Although conceived well before the advent of the pandemic, Priya Basil’s Be My Guest: Reflections on food, community, and the meaning of generosity, ends up particularly appropriate to this time of reflection, winter holidays, and the much hoped-for re-emergence from the current cloud under which we live. For anyone who enjoyed the travelogues of Anthony Bourdain, Be My Guest is a deeper and weightier exposition of the themes he explored—starting with food and extending to the movements of governments, and the meaning of self and other—and Basil similarly shares the joys of both writing and eating.
Basil catalogues the foods of her childhood, and the stories of her mother’s and grandmother’s relationships to cooking and providing nourishment to their families. Interwoven with these richly textured memories are personal, sometimes self-deprecating, observations on her own relationships with these women, and their choice foods.
Kadhi is what awaits me every time I go see my mother. Mostly in London, but wherever she happens to be—Australia or Kenya, the countries where my siblings live—whenever I come, kadhi is cooked. It is what I take away from each visit as well; my mother prepares and freezes batches of the tarka, the spicy tomato base at the heart of much North Indian cuisine, the most time-consuming aspect of the dish. Roasting spices, browning onions, reducing tomatoes—this alone can take up to an hour, before the main ingredients of the dish are added and the whole mixture is cooked further… All I have to do at home in Berlin is heat up Mum’s tarka, add yoghurt and flour, sprinkle fresh coriander to finish, and I have the taste of another home, the feeling of time turning in slow, savoury spirals. Each bite holds the flavor of the past and the present, a lifetime of my mother’s love, her unstinting hospitality.
For this early 20th-century generation of women, their sphere of influence was limited—so Basil’s grandmother, for example, maximized her opportunities.
Requests for recipes … were never obliged: Mumji evolved a repertoire of tactics for rebuffing them. “Forget the recipe! I’ll just make it for you again,” she promised her preferred people, while those she liked less but dared not risk alienating were told, “There is no recipe, you just have to watch me make it.” Needless to say, the occasion would never arise. Even in the communal family kitchen she contrived to guard her methods from her in-laws… Every compliment and thank-you has to be hers. All of it. Every last word, every sigh, every burp. All hers. Only hers. And there’s never, ever enough. As with many women of her background and era, her means were limited. Food was one force she could harness, and so the kitchen became her combat zone. She would destroy any doubts about her past by cooking up a most flavoursome present.
Basil also explores the larger context of food with respect to politics, noting that British colonial administrations did little to mitigate famines wrought by severe weather, which, she argues, weakened the local populace and allowed the colonizers to tighten their control. Her own background provides plenty of fodder taking up this history, as she is of Indian descent, born in London, raised partly in Kenya, currently living in Germany. This circumstance reflects the geographic span of the British colonies, as well as the layers of privilege related to race, color, education, citizenship, and length of residency which she mines very successfully.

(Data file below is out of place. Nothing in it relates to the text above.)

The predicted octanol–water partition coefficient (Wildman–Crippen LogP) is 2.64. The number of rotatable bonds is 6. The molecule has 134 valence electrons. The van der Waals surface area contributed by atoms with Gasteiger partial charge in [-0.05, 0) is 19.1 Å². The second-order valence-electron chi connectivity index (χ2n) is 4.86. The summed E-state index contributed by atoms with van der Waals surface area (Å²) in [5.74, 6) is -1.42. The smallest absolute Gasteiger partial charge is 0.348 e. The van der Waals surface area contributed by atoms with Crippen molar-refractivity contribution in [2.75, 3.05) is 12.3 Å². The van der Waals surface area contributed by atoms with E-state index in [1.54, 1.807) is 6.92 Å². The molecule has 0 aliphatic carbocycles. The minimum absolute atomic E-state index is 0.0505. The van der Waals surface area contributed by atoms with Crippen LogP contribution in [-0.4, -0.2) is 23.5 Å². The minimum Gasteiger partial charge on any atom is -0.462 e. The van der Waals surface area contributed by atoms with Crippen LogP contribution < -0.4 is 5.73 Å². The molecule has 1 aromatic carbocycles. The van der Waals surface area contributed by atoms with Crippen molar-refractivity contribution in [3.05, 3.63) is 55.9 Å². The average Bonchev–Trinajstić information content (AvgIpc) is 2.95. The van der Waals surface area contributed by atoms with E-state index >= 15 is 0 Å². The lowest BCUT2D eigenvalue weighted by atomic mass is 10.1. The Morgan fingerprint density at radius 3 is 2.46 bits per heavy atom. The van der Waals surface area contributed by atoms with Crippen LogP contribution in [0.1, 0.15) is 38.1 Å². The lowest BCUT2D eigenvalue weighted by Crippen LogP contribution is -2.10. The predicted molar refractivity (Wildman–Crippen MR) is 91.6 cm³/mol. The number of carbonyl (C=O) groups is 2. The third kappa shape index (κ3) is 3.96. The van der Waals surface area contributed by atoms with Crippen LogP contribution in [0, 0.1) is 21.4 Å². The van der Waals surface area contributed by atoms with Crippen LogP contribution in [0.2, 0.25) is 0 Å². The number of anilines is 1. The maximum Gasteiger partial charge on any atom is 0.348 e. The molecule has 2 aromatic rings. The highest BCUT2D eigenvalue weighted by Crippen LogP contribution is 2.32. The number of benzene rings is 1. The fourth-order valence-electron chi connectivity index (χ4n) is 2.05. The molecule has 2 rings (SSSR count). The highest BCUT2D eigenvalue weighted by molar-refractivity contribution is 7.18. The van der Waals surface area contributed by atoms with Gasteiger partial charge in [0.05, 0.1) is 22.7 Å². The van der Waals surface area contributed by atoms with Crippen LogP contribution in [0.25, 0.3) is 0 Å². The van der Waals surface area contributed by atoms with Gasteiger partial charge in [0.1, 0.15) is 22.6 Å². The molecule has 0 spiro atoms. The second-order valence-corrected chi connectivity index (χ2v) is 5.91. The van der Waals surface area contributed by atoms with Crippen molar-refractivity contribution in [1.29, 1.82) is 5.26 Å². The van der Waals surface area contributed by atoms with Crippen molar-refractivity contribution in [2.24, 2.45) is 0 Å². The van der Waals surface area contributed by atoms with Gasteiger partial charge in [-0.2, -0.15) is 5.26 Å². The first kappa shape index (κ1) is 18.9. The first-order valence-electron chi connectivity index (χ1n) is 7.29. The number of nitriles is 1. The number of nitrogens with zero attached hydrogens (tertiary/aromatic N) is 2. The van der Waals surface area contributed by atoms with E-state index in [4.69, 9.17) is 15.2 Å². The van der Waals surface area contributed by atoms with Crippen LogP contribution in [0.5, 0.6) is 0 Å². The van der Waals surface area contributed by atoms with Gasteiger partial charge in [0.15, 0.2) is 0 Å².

At first I was contemptuous when a public debate flared about the appropriateness—or not—of serving pork in German schools where there are large numbers of Muslim children. This particular discussion took place in 2016, a year after around 800,000 mainly Syrian refugees, fleeing war in their country, had arrived in Germany. Why don’t they just introduce vegetarian meals and be done with it? I wondered, irritated by the brigade that acts as though identity is encased in a wurst. I felt a bit more sympathetic when I considered that the food fights were merely ersatz battles for clashes on more profound questions: Who are we becoming? Who do we want to be?
While musing on generosity, Basil considers philosopher Jacques Derrida’s proposal for absolute, or unconditional, hospitality: to “open up my home and that I give not only to the foreigner (provided with a family name, with the social status of being a foreigner, etc.), but to the absolute, unknown, anonymous other, and that I give place to them, that I let them come, that I let them arrive, and take place in the place I offer them, without asking of them either reciprocity (entering in a pact) or even their names.”
The very unattainability makes it exemplary as a goal. It continually flabbergasts you and thus demands a constant vigilance of yourself—your inclinations and prejudices, assumptions and actions. This doesn’t mean slipping into moral or cultural relativism, but maintaining an ever-receptive stance.
She visits a Sikh temple, to experience the tradition of the langar, the practice of offering a free meal to which all are welcome. The food and ceremony is familiar, as she has attended others, but as a manifestation of unconditional hospitality, it falls short of the connection or revelation for which she hopes. Basil’s candor and depth of examination and feeling, along with her moving turns of phrase, is compelling.